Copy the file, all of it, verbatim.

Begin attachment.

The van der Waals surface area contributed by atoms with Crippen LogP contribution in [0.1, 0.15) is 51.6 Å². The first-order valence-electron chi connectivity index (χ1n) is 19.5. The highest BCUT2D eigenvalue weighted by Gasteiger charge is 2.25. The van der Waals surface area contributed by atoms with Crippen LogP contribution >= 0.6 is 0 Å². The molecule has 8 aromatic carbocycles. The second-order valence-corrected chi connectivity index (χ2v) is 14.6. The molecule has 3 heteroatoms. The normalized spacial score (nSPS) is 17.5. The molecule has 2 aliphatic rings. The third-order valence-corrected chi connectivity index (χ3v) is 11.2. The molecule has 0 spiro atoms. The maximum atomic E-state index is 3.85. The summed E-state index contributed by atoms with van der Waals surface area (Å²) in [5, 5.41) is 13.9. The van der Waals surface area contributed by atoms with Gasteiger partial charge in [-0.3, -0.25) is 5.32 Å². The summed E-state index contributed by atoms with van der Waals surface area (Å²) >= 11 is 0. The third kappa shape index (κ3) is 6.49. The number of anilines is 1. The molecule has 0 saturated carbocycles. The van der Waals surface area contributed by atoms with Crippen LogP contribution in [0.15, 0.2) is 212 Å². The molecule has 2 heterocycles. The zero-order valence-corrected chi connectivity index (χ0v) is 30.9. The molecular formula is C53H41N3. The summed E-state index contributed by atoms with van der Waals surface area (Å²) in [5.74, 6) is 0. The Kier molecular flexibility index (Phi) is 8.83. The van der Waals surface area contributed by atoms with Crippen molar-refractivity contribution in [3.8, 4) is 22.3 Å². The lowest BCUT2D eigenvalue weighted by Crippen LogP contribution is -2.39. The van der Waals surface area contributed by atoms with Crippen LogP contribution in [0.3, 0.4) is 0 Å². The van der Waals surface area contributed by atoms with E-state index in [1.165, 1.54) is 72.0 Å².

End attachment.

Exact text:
The van der Waals surface area contributed by atoms with Crippen LogP contribution in [0.1, 0.15) is 51.6 Å². The first-order valence-electron chi connectivity index (χ1n) is 19.5. The highest BCUT2D eigenvalue weighted by Gasteiger charge is 2.25. The van der Waals surface area contributed by atoms with Crippen LogP contribution >= 0.6 is 0 Å². The molecule has 8 aromatic carbocycles. The second-order valence-corrected chi connectivity index (χ2v) is 14.6. The molecule has 3 heteroatoms. The normalized spacial score (nSPS) is 17.5. The molecule has 2 aliphatic rings. The third-order valence-corrected chi connectivity index (χ3v) is 11.2. The molecule has 0 spiro atoms. The maximum atomic E-state index is 3.85. The summed E-state index contributed by atoms with van der Waals surface area (Å²) in [5, 5.41) is 13.9. The van der Waals surface area contributed by atoms with Gasteiger partial charge in [-0.3, -0.25) is 5.32 Å². The summed E-state index contributed by atoms with van der Waals surface area (Å²) >= 11 is 0. The third kappa shape index (κ3) is 6.49. The number of anilines is 1. The molecule has 0 saturated carbocycles. The van der Waals surface area contributed by atoms with Crippen LogP contribution in [0.15, 0.2) is 212 Å². The molecule has 2 heterocycles. The zero-order valence-corrected chi connectivity index (χ0v) is 30.9. The molecular formula is C53H41N3. The summed E-state index contributed by atoms with van der Waals surface area (Å²) in [5.74, 6) is 0. The Kier molecular flexibility index (Phi) is 8.83. The van der Waals surface area contributed by atoms with Crippen molar-refractivity contribution in [3.8, 4) is 22.3 Å². The lowest BCUT2D eigenvalue weighted by Crippen LogP contribution is -2.39. The van der Waals surface area contributed by atoms with Crippen LogP contribution in [0.3, 0.4) is 0 Å². The van der Waals surface area contributed by atoms with E-state index in [1.165, 1.54) is 72.0 Å².